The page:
Some feared that liberal lawmakers would balk at tax breaks for businesses when they had complained the bill did too little for homeowners or families; or that fiscal conservatives worried about the deficit would object that many of the tax breaks weren't offset by spending cuts or new revenue. Some consumer lobbies were pushing for additional amendments to aid homeowners and families, such as additional assistance for state and local governments or an extension of unemployment insurance.

Instead, the House is expected to consider separately a proposal to extend unemployment-insurance benefits. House leaders said there had been no deal cut to link the extension's passage to the financial-crisis bill.

By the time the bill reached the House—after passing by a 3-to-1 margin in the Senate (, 10/1/08) on Wednesday—it had long ceased to be the spartan, three-page document Paulson sent to lawmakers two weeks ago, which gave him almost unfettered power to wade into the markets with $700 billion.

But the core of the measure remained a program to let the Treasury buy mortgages and related assets from financial institutions and, eventually, resell them to recoup costs. In the process, the Treasury hopes to restore activity in a credit market that had all but disappeared (, 10/2/08) with the collapse of housing prices. The rescue, Paulson and Federal Reserve Chairman Ben Bernanke have argued, will prevent further deterioration in the credit markets and what President Bush has called a looming economic catastrophe.

Business Tax Breaks Included

Now blown up to more than 400 pages, the bill includes both elaboration on the original concept as well as dozens of essentially unrelated provisions. Soon after Paulson made his proposal, lawmakers added a series of oversight measures, requirements that the government take stakes in companies benefiting from the plan, and executive-pay restrictions for the companies; those provisions and most others added at the time remain largely intact.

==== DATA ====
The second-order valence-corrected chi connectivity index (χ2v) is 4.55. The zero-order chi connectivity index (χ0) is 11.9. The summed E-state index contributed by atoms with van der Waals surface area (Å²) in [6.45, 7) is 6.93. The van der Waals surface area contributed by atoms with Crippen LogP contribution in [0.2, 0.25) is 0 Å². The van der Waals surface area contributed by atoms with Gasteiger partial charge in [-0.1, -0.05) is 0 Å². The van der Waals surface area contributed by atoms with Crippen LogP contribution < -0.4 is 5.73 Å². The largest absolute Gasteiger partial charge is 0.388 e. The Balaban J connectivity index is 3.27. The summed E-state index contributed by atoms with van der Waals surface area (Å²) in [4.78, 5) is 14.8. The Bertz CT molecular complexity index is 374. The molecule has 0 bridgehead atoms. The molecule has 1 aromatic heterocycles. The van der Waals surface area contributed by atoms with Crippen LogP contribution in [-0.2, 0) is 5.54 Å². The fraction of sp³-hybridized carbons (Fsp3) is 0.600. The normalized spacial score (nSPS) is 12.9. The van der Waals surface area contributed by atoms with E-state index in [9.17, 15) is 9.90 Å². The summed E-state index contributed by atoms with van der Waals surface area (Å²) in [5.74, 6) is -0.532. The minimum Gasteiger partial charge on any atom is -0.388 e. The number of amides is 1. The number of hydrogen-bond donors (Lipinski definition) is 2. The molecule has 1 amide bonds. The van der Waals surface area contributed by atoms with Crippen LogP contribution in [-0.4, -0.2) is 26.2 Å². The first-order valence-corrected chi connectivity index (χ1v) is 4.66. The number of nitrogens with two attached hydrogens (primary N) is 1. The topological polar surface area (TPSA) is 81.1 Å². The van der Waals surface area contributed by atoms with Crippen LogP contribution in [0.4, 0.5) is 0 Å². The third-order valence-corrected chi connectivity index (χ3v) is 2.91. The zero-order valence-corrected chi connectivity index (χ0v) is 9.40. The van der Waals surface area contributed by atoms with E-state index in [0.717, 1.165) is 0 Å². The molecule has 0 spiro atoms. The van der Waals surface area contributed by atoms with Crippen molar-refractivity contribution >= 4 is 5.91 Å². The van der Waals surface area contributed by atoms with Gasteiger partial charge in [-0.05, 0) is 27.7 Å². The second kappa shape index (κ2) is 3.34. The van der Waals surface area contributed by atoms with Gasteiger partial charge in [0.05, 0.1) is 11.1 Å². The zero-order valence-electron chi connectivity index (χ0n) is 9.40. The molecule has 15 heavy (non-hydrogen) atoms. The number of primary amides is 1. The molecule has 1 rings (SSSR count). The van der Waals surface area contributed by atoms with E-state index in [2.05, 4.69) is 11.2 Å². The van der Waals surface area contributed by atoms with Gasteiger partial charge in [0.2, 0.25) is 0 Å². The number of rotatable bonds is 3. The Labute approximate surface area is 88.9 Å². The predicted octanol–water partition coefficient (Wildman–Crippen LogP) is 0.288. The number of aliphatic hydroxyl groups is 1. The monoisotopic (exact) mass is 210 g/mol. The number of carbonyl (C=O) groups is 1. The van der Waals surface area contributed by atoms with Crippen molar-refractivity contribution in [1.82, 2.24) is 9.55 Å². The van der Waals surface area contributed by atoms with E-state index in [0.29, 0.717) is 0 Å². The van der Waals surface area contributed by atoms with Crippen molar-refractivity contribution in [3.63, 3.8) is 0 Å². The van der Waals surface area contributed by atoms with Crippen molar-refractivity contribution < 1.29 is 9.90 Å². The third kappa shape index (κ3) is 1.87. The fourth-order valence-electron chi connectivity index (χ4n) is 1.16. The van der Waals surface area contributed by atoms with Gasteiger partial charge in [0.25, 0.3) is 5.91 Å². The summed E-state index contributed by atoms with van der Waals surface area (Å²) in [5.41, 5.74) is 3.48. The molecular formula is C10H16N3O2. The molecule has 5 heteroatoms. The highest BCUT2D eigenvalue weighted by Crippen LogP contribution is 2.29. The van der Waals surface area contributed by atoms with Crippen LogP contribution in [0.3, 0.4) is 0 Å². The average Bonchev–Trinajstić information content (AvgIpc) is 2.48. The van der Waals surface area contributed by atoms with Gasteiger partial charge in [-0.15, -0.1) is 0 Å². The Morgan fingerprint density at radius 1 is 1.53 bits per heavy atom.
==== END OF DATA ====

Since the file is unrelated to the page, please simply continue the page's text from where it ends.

But two major rounds of negotiations since then, intended to make the bill more palatable to a wider range of lawmakers, layered on several other provisions. They ranged from an alternative plan to insure assets instead of buying them—insisted upon by House Republicans but called unnecessary by Paulson—to a requirement that, if the buy-up program fails to break even in five years, Congress will come up with a plan to recoup losses from the financial industry.

The bill also includes a series of business tax breaks and extensions, many of them designed to encourage green-energy development, plus an extension of rules protecting millions of Americans from the Alternative Minimum Tax and expansion of federal deposit insurance from $100,000 per person per bank to $250,000. The whole thing is wrapped, partly for procedural reasons, in a bill that requires health insurers to treat mental-health care much as they do other medical problems, a long-sought Democratic priority.

Although much of the attention has centered on the $700 billion price tag, that is the most Treasury could invest at any one time. The agency is to get access to $250 billion initially, and an additional $100 billion on the President's certification that it's needed; Congress could block the final $350 billion. However, the amount functions much like a revolving credit line for the Treasury, letting it essentially reinvest proceeds gained from selling assets it had earlier acquired.